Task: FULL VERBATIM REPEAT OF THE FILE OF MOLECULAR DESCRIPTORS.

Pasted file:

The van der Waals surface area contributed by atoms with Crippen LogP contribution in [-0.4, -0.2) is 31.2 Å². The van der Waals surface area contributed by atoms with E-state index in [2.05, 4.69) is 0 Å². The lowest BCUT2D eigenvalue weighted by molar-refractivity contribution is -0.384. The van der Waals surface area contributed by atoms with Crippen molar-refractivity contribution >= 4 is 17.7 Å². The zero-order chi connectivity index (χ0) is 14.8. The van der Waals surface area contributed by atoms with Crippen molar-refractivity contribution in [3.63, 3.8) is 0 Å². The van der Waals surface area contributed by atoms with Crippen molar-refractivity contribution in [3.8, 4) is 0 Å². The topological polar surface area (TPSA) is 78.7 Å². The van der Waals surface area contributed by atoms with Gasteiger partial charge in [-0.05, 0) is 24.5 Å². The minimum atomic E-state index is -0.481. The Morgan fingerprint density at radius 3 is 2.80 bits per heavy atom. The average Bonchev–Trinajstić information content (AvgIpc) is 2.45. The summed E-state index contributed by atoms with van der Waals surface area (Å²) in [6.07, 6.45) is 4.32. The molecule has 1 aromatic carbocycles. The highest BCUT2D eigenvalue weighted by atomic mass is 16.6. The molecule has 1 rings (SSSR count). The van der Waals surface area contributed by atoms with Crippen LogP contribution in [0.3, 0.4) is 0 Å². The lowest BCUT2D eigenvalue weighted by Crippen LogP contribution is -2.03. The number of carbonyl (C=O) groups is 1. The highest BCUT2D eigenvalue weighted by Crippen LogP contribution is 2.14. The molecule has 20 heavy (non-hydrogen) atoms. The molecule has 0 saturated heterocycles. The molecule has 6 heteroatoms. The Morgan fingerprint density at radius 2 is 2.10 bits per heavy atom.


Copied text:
The van der Waals surface area contributed by atoms with Crippen LogP contribution in [-0.4, -0.2) is 31.2 Å². The van der Waals surface area contributed by atoms with E-state index in [2.05, 4.69) is 0 Å². The lowest BCUT2D eigenvalue weighted by molar-refractivity contribution is -0.384. The van der Waals surface area contributed by atoms with Crippen molar-refractivity contribution >= 4 is 17.7 Å². The zero-order chi connectivity index (χ0) is 14.8. The van der Waals surface area contributed by atoms with Crippen molar-refractivity contribution in [3.63, 3.8) is 0 Å². The van der Waals surface area contributed by atoms with Crippen molar-refractivity contribution in [3.8, 4) is 0 Å². The topological polar surface area (TPSA) is 78.7 Å². The van der Waals surface area contributed by atoms with Gasteiger partial charge in [-0.05, 0) is 24.5 Å². The minimum atomic E-state index is -0.481. The Morgan fingerprint density at radius 3 is 2.80 bits per heavy atom. The average Bonchev–Trinajstić information content (AvgIpc) is 2.45. The summed E-state index contributed by atoms with van der Waals surface area (Å²) in [6.07, 6.45) is 4.32. The molecule has 1 aromatic carbocycles. The highest BCUT2D eigenvalue weighted by atomic mass is 16.6. The molecule has 1 rings (SSSR count). The van der Waals surface area contributed by atoms with Crippen LogP contribution in [0.3, 0.4) is 0 Å². The lowest BCUT2D eigenvalue weighted by Crippen LogP contribution is -2.03. The number of carbonyl (C=O) groups is 1. The highest BCUT2D eigenvalue weighted by Crippen LogP contribution is 2.14. The molecule has 20 heavy (non-hydrogen) atoms. The molecule has 0 saturated heterocycles. The molecule has 6 heteroatoms. The Morgan fingerprint density at radius 2 is 2.10 bits per heavy atom.